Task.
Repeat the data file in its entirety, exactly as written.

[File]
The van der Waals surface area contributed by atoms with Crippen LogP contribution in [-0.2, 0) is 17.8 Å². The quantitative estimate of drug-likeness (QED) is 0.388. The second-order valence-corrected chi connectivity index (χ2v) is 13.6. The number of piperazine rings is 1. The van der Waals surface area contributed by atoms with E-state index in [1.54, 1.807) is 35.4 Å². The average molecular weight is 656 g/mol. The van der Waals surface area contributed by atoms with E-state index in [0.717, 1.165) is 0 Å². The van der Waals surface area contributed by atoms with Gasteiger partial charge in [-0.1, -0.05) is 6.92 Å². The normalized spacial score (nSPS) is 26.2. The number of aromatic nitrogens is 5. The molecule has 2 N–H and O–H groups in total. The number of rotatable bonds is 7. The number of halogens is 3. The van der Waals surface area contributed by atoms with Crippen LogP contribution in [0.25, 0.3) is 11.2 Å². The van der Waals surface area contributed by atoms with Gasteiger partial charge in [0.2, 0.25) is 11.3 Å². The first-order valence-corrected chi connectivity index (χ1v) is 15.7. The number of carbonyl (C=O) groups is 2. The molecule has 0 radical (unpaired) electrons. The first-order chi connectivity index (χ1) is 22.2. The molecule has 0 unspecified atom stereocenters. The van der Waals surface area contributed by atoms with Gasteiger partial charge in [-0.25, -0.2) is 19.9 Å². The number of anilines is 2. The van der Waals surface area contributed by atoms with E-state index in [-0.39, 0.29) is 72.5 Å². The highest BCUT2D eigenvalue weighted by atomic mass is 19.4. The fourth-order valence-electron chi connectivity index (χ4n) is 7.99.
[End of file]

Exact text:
The van der Waals surface area contributed by atoms with Crippen LogP contribution in [-0.2, 0) is 17.8 Å². The quantitative estimate of drug-likeness (QED) is 0.388. The second-order valence-corrected chi connectivity index (χ2v) is 13.6. The number of piperazine rings is 1. The van der Waals surface area contributed by atoms with E-state index in [1.54, 1.807) is 35.4 Å². The average molecular weight is 656 g/mol. The van der Waals surface area contributed by atoms with E-state index in [0.717, 1.165) is 0 Å². The van der Waals surface area contributed by atoms with Gasteiger partial charge in [-0.1, -0.05) is 6.92 Å². The normalized spacial score (nSPS) is 26.2. The number of aromatic nitrogens is 5. The molecule has 2 N–H and O–H groups in total. The number of rotatable bonds is 7. The number of halogens is 3. The van der Waals surface area contributed by atoms with Crippen LogP contribution in [0.25, 0.3) is 11.2 Å². The van der Waals surface area contributed by atoms with Gasteiger partial charge in [0.2, 0.25) is 11.3 Å². The first-order valence-corrected chi connectivity index (χ1v) is 15.7. The number of carbonyl (C=O) groups is 2. The molecule has 0 radical (unpaired) electrons. The first-order chi connectivity index (χ1) is 22.2. The molecule has 0 unspecified atom stereocenters. The van der Waals surface area contributed by atoms with Gasteiger partial charge in [-0.25, -0.2) is 19.9 Å². The number of anilines is 2. The van der Waals surface area contributed by atoms with E-state index in [-0.39, 0.29) is 72.5 Å². The highest BCUT2D eigenvalue weighted by atomic mass is 19.4. The fourth-order valence-electron chi connectivity index (χ4n) is 7.99.